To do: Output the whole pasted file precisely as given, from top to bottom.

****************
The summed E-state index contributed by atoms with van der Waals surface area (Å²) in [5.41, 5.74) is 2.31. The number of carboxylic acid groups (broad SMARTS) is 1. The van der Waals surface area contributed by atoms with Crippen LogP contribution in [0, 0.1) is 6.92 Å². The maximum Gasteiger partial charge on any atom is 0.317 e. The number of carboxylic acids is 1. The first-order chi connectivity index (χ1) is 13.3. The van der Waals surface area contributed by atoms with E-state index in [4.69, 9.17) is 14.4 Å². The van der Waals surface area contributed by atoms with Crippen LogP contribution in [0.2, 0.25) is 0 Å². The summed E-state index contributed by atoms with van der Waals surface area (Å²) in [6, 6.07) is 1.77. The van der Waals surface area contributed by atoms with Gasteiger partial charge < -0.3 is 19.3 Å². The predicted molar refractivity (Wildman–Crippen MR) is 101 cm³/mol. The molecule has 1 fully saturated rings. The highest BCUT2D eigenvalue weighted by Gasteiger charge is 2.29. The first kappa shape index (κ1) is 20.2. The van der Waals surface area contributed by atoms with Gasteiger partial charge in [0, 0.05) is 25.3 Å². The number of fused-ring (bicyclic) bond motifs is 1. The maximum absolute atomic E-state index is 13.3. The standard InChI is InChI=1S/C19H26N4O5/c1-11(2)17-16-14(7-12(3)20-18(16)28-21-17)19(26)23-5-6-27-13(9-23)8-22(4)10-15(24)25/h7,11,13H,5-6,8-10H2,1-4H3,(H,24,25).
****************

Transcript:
The summed E-state index contributed by atoms with van der Waals surface area (Å²) in [5.41, 5.74) is 2.31. The number of carboxylic acid groups (broad SMARTS) is 1. The van der Waals surface area contributed by atoms with Crippen LogP contribution in [0, 0.1) is 6.92 Å². The maximum Gasteiger partial charge on any atom is 0.317 e. The number of carboxylic acids is 1. The first-order chi connectivity index (χ1) is 13.3. The van der Waals surface area contributed by atoms with E-state index in [4.69, 9.17) is 14.4 Å². The van der Waals surface area contributed by atoms with Crippen LogP contribution in [0.2, 0.25) is 0 Å². The summed E-state index contributed by atoms with van der Waals surface area (Å²) in [6, 6.07) is 1.77. The van der Waals surface area contributed by atoms with Gasteiger partial charge < -0.3 is 19.3 Å². The predicted molar refractivity (Wildman–Crippen MR) is 101 cm³/mol. The molecule has 1 fully saturated rings. The highest BCUT2D eigenvalue weighted by Gasteiger charge is 2.29. The first kappa shape index (κ1) is 20.2. The van der Waals surface area contributed by atoms with Gasteiger partial charge in [0, 0.05) is 25.3 Å². The number of fused-ring (bicyclic) bond motifs is 1. The maximum absolute atomic E-state index is 13.3. The standard InChI is InChI=1S/C19H26N4O5/c1-11(2)17-16-14(7-12(3)20-18(16)28-21-17)19(26)23-5-6-27-13(9-23)8-22(4)10-15(24)25/h7,11,13H,5-6,8-10H2,1-4H3,(H,24,25).